Christiane Amanpour, CNN’s star correspondent regularly sent to cover major international events, alighted in Israel for the recent elections. Reflecting the general obliviousness of CNN coverage toward the Israeli populace’s deep anxiety in the face of almost daily terror assaults, a seemingly baffled Amanpour declared Sharon’s victory “incredible.”
How, she asked her colleague Jerrold Kessel, “did they manage to make this campaign succeed so well?” Kessel, a veteran in the region, replied, “That’s the big question.”
The stunning Sharon landslide, unprecedented in Israeli history, was, however, soon given a muted importance by CNN commentators. Low voter turnout, Amanpour began repeating in the hours and days after the results were known, meant Ariel Sharon would have “no overwhelming mandate.”
The interjecting of her own views in 2001 echoed Amanpour’s coverage from 1996. In reporting the victory of Benjamin Netanyahu, she allowed her chagrin with Israeli voters to be apparent when she stressed the views of those who considered that outcome “a sad day and a loss, a big loss for the Middle East peace process.” In a remarkable statement the day before the latest vote, Amanpour revealed a striking lack of understanding of recent events, blaming Netanyahu even now: “What many people think is that under the several years of Netanyahu’s prime ministership, the peace process was stalled, which basically has amounted to the frustration that the Palestinians feel right now” (!)
As in the past, CNN relied heavily on commentary critical of the Likud party. Thus Chemi Shalev was available for much of the coverage, and was there to rebut swiftly the statements of Uzi Landau, a Likud Knesset member who said the Israeli people had sent a message rejecting policies that ceded Jerusalem and incurred war in response.
When Jerrold Kessel asked of Landau what kind of peace “you can try and strike with the Palestinians,” the parliamentarian responded, “a peace with give and take. That you don’t sit with someone that, at the same time [he’s negotiating, is] running terrorist activities against you. That is also teaching his kids from a very young age ... Jihad in order to obliterate you off the face of the earth. I mean, if we pay hundreds of millions of Israeli shekels every month to the Palestinians so that they will raise up the future generations to war, that’s not peace.”
As though “give and take” were a controversial approach and the teaching of Jihad to new generations of Palestinian children a minor matter, Amanpour promptly sought a disclaimer from Chemi Shalev. She said, “Those were quite extreme comments we just heard from Likud Party member Uzi Landau. First of all, he said that this shows that the Israeli people are totally disillusioned with Oslo. But the facts don’t bear that out, the polls don’t bear that out.”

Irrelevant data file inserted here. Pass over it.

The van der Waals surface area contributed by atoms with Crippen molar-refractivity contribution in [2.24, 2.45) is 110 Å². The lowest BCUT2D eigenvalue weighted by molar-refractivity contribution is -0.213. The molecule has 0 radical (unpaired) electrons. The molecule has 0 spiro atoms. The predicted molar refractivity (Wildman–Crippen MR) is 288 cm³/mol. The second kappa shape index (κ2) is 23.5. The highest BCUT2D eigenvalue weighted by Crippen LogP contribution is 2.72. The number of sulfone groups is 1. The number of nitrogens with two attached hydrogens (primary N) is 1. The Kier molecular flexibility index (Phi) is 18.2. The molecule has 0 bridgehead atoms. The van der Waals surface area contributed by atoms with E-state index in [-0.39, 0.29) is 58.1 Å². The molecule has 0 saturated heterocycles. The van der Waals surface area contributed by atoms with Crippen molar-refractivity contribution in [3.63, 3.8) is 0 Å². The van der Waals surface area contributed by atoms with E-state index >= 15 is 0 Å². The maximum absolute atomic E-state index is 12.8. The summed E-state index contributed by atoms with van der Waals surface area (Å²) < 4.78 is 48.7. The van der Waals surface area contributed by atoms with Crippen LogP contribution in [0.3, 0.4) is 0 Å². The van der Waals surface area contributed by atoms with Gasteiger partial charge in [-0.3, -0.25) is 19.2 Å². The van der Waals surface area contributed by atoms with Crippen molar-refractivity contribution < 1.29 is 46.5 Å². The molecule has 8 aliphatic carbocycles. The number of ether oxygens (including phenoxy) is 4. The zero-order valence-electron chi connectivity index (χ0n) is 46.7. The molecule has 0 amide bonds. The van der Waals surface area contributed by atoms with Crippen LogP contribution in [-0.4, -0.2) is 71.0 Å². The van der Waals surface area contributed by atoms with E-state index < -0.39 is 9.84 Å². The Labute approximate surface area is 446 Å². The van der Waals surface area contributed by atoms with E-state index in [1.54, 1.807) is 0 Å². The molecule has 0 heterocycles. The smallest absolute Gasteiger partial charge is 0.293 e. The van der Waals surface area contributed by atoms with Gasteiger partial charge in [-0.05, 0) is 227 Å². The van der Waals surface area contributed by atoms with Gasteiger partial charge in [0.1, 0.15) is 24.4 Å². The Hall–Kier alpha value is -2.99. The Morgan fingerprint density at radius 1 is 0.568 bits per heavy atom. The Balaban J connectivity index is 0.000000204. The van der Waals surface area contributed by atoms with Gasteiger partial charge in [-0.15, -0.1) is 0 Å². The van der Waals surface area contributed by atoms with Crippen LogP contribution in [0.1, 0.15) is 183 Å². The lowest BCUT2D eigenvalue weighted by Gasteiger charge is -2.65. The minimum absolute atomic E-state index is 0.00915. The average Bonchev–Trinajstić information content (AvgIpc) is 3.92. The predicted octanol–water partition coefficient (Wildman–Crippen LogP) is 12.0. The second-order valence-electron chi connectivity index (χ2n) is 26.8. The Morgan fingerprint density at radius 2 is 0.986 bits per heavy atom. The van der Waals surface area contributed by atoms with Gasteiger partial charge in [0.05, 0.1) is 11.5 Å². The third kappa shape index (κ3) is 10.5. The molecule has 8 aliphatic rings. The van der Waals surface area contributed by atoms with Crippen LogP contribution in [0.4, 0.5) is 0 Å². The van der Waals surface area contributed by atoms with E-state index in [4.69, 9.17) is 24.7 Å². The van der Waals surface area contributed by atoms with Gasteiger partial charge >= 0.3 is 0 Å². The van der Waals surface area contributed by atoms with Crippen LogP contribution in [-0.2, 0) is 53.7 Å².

Shalev assured Amanpour that Israelis supposedly support Barak’s “far reaching concessions” even if they rejected him at the polls. CNN offered no evidence for the assertion that the public liked Barak’s policies while rejecting him in a landslide. In fact, a January 30 poll by the Tami Steinmetz Center for Peace Research found that 70.4% of Israelis thought Barak’s negotiating stance was too conciliatory. Moreover, while the poll showed 72% support peace efforts of some variety, only a minority of 28% now favor the Oslo process while 43% oppose it.
Nor did Amanpour or her CNN colleagues characterize any Palestinians as “extreme,” as they had Landau. On the contrary, Amanpour deferentially interviewed Marwan Barghouti, introducing him as the man “who’s been instrumental in leading the Intifada on the West Bank.” Although she noted that Israel offered dramatic concessions to the Palestinians and was met with violence in response, she never confronted Barghouti with his own direct role in that destructive sequence.
Similarly, while Amanpour had interviewed Prime Minister Ehud Barak in October, aggressively demanding to know whether Israel was not exacerbating violence with its retaliation against Palestinian assaults, she is entirely silent about Barghouti’s orchestration of violence that has caused death and injury to both Jews and Arabs. Indeed, Barghouti has admitted openly (New Yorker, Jan....) that the violence was desired and fueled by the Palestinians.
Unfortunately, Amanpour’s tilt toward Palestinian perspectives extends beyond the subject of the elections. An earlier, February 1, segment ostensibly addressed “the issue of whether Palestinian refugees should have the right to return to their homes in Israel.” Completely one- sided, the report included interviews with four Arabs denouncing Israel for its past conduct and policies and one Israeli -- Benny Morris. A so-called new historian who claims that Israel was more responsible for creating the Palestinian refugee problem than has generally been acknowledged, Morris is highly controversial and his research has been challenged by numerous scholars as shoddy, false and deceptive. Nevertheless, he alone is cited for comment on Israel’s views of this critical matter.
Segments such as this one and the tendentious coverage of the recent elections reinforce the acute unease of many viewers about CNN’s commitment to objectivity and fairplay where Israel is concerned. While the network’s bias may play well among much of CNN’s worldwide audience, that hardly justifies its sacrifice of basic journalistic standards.
Appeared in the Jerusalem Post on February 23, 2001